rehype plugin to parse HTML

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rehype plugin to add support for parsing HTML input.


*   [`unified().use(rehypeParse[, options])`](#unifieduserehypeparse-options)
*   [Example: fragment versus document](#example-fragment-versus-document)
*   [Example: whitespace around and inside `<html>`](#example-whitespace-around-and-inside-html)
*   [Example: parse errors](#example-parse-errors)

What is this?

This package is a unified
(rehype) plugin that defines how to take HTML as input and turn it into a syntax tree. When it’s used, HTML can be parsed and other rehype plugins can be used after it.
See the monorepo readmerehype for info on what the rehype ecosystem is.

When should I use this?

This plugin adds support to unified for parsing HTML. You can alternatively use rehyperehype-core instead, which combines unified, this plugin, and rehype-stringifyrehype-stringify.
When you’re in a browser, trust your content, don’t need positional info, and value a smaller bundle size, you can use rehype-dom-parserehype-dom-parse instead.
This plugin is built on parse5parse5 and hast-util-from-parse5hast-util-from-parse5, which deal with HTML-compliant tokenizing, parsing, and creating nodes. rehype focusses on making it easier to transform content by abstracting such internals away.


This package is ESM onlyesm. In Node.js (version 12.20+, 14.14+, or 16.0+), install with npm:
npm install rehype-parse

In Deno with Skypack:
import rehypeParse from ''

In browsers with Skypack:
<script type="module">
  import rehypeParse from ''


Say we have the following module example.js:
import {unified} from 'unified'
import rehypeParse from 'rehype-parse'
import rehypeRemark from 'rehype-remark'
import remarkStringify from 'remark-stringify'


async function main() {
  const file = await unified()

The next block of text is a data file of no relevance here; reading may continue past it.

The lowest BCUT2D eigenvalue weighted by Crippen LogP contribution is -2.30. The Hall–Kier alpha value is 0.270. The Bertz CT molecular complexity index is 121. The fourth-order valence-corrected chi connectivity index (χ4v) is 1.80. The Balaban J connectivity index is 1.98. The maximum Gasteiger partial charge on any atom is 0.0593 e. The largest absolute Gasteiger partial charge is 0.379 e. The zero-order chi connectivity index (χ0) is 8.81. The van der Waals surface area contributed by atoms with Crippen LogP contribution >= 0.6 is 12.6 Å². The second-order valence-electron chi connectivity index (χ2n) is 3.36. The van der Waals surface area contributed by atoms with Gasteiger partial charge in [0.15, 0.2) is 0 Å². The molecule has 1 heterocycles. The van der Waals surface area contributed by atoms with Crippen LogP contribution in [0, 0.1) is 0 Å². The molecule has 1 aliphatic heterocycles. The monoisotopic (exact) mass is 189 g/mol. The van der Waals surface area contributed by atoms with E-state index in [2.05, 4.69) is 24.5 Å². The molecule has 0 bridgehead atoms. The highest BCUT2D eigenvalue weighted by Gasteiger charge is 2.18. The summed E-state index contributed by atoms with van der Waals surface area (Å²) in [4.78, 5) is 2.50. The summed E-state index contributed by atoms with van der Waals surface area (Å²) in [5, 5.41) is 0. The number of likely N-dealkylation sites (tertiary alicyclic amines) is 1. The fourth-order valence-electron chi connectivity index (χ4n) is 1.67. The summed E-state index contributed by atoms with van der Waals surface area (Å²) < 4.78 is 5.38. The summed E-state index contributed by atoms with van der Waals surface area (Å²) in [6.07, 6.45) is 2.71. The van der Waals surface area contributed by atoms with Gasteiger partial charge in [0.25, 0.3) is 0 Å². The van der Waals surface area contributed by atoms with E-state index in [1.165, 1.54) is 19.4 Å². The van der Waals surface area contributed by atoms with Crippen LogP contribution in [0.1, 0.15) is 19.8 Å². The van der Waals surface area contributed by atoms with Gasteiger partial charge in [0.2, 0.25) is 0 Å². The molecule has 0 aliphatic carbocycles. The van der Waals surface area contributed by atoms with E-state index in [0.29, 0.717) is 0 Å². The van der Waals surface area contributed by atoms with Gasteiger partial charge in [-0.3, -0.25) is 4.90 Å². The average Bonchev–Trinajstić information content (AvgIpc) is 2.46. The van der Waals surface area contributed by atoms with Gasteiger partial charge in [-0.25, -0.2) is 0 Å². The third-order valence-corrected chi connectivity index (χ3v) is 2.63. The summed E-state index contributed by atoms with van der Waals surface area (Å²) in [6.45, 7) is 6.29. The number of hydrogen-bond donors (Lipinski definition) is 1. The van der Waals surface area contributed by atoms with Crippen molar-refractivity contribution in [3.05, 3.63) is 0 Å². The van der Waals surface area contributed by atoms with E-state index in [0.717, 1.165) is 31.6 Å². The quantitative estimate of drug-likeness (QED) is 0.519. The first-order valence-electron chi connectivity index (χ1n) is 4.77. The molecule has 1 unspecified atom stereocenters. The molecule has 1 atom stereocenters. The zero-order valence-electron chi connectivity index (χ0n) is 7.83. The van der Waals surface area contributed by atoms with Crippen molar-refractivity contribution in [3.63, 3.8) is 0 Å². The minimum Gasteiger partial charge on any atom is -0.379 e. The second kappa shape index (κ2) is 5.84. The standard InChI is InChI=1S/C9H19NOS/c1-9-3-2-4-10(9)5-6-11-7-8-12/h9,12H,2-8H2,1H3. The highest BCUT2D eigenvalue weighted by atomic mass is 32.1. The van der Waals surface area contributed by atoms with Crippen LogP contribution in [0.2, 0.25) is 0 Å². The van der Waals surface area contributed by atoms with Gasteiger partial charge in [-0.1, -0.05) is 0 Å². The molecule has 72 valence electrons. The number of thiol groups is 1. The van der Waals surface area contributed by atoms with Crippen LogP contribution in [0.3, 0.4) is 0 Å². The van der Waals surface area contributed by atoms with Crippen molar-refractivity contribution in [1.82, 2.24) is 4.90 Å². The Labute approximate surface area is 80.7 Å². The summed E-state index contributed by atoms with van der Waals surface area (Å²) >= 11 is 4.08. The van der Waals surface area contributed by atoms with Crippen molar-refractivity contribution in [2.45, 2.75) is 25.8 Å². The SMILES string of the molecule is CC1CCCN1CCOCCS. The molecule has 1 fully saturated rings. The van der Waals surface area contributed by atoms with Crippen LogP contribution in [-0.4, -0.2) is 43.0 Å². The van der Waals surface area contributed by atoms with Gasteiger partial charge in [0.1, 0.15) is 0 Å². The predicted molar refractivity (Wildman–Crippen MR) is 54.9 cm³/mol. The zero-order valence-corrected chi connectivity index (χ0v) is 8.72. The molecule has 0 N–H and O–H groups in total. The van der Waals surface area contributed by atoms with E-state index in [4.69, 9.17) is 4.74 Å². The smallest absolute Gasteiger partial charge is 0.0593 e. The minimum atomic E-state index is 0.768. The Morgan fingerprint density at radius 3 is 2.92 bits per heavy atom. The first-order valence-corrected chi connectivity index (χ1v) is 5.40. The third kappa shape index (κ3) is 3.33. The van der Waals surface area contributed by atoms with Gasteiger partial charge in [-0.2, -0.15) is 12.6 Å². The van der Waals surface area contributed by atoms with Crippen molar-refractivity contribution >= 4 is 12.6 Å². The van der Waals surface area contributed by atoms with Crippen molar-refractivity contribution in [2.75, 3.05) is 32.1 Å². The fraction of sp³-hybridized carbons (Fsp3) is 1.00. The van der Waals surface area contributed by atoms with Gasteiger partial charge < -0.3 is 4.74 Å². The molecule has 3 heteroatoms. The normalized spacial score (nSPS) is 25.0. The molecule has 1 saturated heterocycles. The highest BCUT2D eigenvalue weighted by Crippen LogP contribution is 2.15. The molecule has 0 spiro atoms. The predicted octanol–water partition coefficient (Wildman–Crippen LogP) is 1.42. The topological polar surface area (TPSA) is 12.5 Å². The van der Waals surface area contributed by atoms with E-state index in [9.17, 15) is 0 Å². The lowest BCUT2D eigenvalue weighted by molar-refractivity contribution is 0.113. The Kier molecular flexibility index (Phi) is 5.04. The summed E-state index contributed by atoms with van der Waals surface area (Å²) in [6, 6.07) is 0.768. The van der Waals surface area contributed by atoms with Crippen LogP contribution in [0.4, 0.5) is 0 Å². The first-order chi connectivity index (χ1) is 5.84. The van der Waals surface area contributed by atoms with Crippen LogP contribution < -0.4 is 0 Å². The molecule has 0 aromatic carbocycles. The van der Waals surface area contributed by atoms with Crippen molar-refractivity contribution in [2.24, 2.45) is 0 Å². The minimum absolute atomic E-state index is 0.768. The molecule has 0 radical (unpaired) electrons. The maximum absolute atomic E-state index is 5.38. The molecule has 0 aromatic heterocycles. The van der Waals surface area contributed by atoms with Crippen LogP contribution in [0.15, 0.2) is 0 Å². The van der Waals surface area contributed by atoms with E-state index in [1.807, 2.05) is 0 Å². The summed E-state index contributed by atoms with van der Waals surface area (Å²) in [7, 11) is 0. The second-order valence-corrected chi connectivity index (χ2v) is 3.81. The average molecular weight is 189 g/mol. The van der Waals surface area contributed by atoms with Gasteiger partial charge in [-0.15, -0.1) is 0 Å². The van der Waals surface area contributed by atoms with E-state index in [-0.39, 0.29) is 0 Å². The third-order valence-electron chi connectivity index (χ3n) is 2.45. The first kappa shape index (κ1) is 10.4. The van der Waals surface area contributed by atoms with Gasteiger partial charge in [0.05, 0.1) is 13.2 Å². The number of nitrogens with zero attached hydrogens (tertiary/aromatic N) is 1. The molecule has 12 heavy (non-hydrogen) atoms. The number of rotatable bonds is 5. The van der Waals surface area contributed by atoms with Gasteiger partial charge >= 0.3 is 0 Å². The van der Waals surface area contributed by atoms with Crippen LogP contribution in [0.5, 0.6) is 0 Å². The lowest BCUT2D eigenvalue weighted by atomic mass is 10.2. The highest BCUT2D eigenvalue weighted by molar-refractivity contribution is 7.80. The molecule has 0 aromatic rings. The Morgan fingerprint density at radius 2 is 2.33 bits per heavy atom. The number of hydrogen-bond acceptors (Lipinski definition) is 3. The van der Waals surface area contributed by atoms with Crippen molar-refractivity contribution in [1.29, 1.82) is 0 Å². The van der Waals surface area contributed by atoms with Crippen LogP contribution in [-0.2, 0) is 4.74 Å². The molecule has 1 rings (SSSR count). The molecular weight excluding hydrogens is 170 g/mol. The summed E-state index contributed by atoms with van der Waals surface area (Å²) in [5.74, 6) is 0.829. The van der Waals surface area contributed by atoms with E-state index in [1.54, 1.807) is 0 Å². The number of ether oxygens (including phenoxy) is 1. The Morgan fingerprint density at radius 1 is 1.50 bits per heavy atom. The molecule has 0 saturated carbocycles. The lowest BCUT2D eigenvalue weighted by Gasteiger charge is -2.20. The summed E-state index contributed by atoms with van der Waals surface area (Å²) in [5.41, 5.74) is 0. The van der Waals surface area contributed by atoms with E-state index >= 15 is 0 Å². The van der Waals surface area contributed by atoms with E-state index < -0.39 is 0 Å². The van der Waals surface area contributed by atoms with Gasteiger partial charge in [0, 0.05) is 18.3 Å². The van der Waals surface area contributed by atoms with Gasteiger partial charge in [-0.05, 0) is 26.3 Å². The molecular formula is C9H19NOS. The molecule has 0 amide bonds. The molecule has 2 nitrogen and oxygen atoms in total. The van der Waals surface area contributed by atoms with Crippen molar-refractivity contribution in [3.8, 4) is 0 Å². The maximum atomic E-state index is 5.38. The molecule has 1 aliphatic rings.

.process('<h1>Hello, world!</h1>')


…running that with node example.js yields:
# Hello, world!


This package exports no identifiers. The default export is rehypeParse.

unified().use(rehypeParse[, options])

Add support for parsing HTML input.
Configuration (optional).
Specify whether to parse as a fragment (boolean, default: false). The default is to expect a whole document. In document mode, unopened html, head, and body elements are opened.
Which space the document is in ('svg' or 'html', default: 'html').
When an <svg> element is found in the HTML space, rehype-parse already automatically switches to and from the SVG space when entering and exiting it.
πŸ‘‰ Note: rehype is not an XML parser. It supports SVG as embedded in HTML. It does not support the features available in XML. Passing SVG files might break but fragments of modern SVG should be fine.

πŸ‘‰ Note: make sure to set fragment: true if space: 'svg'.
Emit HTML parse errorsparse-errors as warning messages (boolean, default: false).
Specific rules can be turned off by setting their IDs in options to false (or 0). The default, when emitParseErrors: true, is true (or 1), and means that rules emit as warnings. Rules can also be configured with 2, to turn them into fatal errors.
The list of parse errors:

Add extra positional info (boolean, default: false).


Example: fragment versus document

The following example shows the difference between parsing as a document and parsing as a fragment:
import {unified} from 'unified'
import rehypeParse from 'rehype-parse'
import rehypeStringify from 'rehype-stringify'


async function main() {
  const doc = '<title>Hi!</title><h1>Hello!</h1>'

      await unified()
        .use(rehypeParse, {fragment: true})

      await unified()
        .use(rehypeParse, {fragment: false})